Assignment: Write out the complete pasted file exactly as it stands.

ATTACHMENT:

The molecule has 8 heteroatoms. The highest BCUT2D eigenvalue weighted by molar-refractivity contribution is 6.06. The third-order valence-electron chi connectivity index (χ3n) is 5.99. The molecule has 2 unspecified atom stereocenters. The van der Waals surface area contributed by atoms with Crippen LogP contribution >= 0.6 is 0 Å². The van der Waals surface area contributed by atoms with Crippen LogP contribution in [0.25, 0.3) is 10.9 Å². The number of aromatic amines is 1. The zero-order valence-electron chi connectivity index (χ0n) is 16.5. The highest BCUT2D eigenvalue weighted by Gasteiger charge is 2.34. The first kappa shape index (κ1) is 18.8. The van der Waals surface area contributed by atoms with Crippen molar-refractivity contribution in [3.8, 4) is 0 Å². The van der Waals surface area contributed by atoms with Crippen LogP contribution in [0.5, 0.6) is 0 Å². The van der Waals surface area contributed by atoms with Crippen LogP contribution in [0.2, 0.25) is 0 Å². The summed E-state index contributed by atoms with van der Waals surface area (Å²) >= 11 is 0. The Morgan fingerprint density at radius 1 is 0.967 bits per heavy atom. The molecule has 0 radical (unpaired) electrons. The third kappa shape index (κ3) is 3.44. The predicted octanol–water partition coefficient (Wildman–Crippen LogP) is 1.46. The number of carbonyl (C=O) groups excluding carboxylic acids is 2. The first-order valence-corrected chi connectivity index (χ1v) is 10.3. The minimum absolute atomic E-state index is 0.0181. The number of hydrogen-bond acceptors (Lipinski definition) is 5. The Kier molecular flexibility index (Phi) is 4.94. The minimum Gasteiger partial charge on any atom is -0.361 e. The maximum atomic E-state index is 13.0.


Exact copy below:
The molecule has 8 heteroatoms. The highest BCUT2D eigenvalue weighted by molar-refractivity contribution is 6.06. The third-order valence-electron chi connectivity index (χ3n) is 5.99. The molecule has 2 unspecified atom stereocenters. The van der Waals surface area contributed by atoms with Crippen LogP contribution >= 0.6 is 0 Å². The van der Waals surface area contributed by atoms with Crippen LogP contribution in [0.25, 0.3) is 10.9 Å². The number of aromatic amines is 1. The zero-order valence-electron chi connectivity index (χ0n) is 16.5. The highest BCUT2D eigenvalue weighted by Gasteiger charge is 2.34. The first kappa shape index (κ1) is 18.8. The van der Waals surface area contributed by atoms with Crippen molar-refractivity contribution in [3.8, 4) is 0 Å². The van der Waals surface area contributed by atoms with Crippen LogP contribution in [0.5, 0.6) is 0 Å². The van der Waals surface area contributed by atoms with Crippen LogP contribution in [0.2, 0.25) is 0 Å². The summed E-state index contributed by atoms with van der Waals surface area (Å²) >= 11 is 0. The Morgan fingerprint density at radius 1 is 0.967 bits per heavy atom. The molecule has 0 radical (unpaired) electrons. The third kappa shape index (κ3) is 3.44. The predicted octanol–water partition coefficient (Wildman–Crippen LogP) is 1.46. The number of carbonyl (C=O) groups excluding carboxylic acids is 2. The first-order valence-corrected chi connectivity index (χ1v) is 10.3. The minimum absolute atomic E-state index is 0.0181. The number of hydrogen-bond acceptors (Lipinski definition) is 5. The Kier molecular flexibility index (Phi) is 4.94. The minimum Gasteiger partial charge on any atom is -0.361 e. The maximum atomic E-state index is 13.0.